Incidental Flushing: We spent a lot of time out in the grass: checking nests, changing camera batteries (more on this later!) spot mapping, and measuring vegetation. Any time an adult bird flushed while we were doing another activity we called it an "incidental flush". 

After finding a nest, we recorded the location using GPS and marked it with a wire flag. 

Monitoring Nests

Once we found a nest, we monitored it until it either fledged one or more chicks (success!) or until the chicks died (failure).

Nests were visited every two - three days to check their status. At each visit we recorded the nest contents, the age of any chicks, and the general nest condition. We also noted adult behavior if they were near the nest, as well as signs of cowbird activity. 

All of our vegetation measurements were also carried out at finished nests. In addition to the standard measurements, we recorded nest height and the species of plant the nest was placed in. 

This is an example of a nest card for a Dickcissel nest. 

This is an example of a nest card for a Dickcissel nest. 

A perfect Upland Sandpiper nest.

A perfect Upland Sandpiper nest.

Nest Cameras

A subset of our nests were monitored using remote infrared video cameras.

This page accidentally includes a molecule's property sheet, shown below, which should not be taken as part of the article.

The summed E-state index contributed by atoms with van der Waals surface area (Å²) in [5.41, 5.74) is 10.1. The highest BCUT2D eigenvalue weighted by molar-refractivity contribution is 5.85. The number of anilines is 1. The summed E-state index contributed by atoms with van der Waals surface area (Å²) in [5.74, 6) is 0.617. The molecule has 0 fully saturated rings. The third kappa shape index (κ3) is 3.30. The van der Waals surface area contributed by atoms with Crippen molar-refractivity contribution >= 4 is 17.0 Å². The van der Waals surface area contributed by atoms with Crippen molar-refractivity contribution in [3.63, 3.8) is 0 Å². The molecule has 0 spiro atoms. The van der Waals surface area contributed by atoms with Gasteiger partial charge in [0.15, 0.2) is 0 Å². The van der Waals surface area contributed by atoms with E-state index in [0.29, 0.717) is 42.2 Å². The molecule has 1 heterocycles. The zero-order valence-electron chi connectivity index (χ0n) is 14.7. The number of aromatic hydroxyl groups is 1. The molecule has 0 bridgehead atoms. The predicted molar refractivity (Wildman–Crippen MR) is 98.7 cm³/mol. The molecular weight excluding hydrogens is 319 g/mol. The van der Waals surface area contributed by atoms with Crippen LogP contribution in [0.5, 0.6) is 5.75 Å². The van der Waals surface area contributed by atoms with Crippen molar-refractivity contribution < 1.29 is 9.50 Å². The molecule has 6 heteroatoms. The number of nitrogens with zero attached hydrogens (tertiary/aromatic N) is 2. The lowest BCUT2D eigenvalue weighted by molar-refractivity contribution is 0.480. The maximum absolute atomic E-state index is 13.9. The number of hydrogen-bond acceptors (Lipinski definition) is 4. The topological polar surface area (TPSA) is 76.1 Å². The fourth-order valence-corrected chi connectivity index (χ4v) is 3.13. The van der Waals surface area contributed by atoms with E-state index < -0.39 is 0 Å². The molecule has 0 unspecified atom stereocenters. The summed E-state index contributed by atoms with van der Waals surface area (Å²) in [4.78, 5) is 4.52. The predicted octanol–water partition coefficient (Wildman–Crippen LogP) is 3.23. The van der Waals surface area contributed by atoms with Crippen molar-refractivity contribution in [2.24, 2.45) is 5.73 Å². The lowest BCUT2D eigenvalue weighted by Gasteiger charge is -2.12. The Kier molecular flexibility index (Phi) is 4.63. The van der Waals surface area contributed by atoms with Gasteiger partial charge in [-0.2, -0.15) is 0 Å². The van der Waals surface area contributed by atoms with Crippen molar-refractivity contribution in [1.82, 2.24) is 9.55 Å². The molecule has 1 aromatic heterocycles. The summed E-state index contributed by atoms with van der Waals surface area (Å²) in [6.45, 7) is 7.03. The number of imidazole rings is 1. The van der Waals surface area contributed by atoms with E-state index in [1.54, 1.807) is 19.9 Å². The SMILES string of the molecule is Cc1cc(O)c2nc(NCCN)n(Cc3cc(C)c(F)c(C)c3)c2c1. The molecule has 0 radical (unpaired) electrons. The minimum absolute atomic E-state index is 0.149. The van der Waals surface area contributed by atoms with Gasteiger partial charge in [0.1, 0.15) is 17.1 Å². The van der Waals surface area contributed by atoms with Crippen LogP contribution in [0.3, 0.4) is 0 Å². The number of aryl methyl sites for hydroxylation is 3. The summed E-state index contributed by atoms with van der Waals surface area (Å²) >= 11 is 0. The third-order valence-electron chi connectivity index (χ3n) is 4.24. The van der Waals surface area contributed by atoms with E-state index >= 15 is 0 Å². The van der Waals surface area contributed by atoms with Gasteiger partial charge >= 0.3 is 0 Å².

A nest camera on a Horned Lark nest

A nest camera on a Horned Lark nest

Because birds are more likely to abandon a nest while building or laying eggs, we delayed setting up video cameras until after incubation had started. Cameras were hidden in nearby vegetation, and placed a good distance away from the nest. A 25 foot cable connected the video camera with the battery and camera box. This cable was buried under litter and dead vegetation, so as not to provide a visual cue to predators. The camera boxes and batteries were covered with camoflage fabric, both to hide it from wildlife and to protect the equipment from the sun. 

Scientific Morals: Protecting the Birds We Study

Throughout this entire study, every effort was made to minimize the impact our activities had on the wildlife in our study sites.  

Dickcissel chicks, almost ready to fledge. 

Dickcissel chicks, almost ready to fledge. 

While nest searching: because we walked transects through each field weekly, our scent was spread evenly throughout the site. This reduced the chance that predators would use our scent to find nests. 

When marking nests: Some predators are really smart! There have been studies showing that predators are able to figure out the ways scientists mark nests, and use these markings to find the nests themselves. To minimize the chance of this happening, our nest marking flags were placed a full meter away from each nest, and were randomly placed to either the north or south of nests.

While checking nests: researchers approached nests from a different direction during each check. When at the nest, they did not kneel down in the grass, and minimized the amount of contact they had with the vegetation and nest. As they left the nest, researchers replaced any disturbed vegetation and continued past the nest in the direction that they had been heading- this prevented us from creating dead-end scent trails for predators to follow.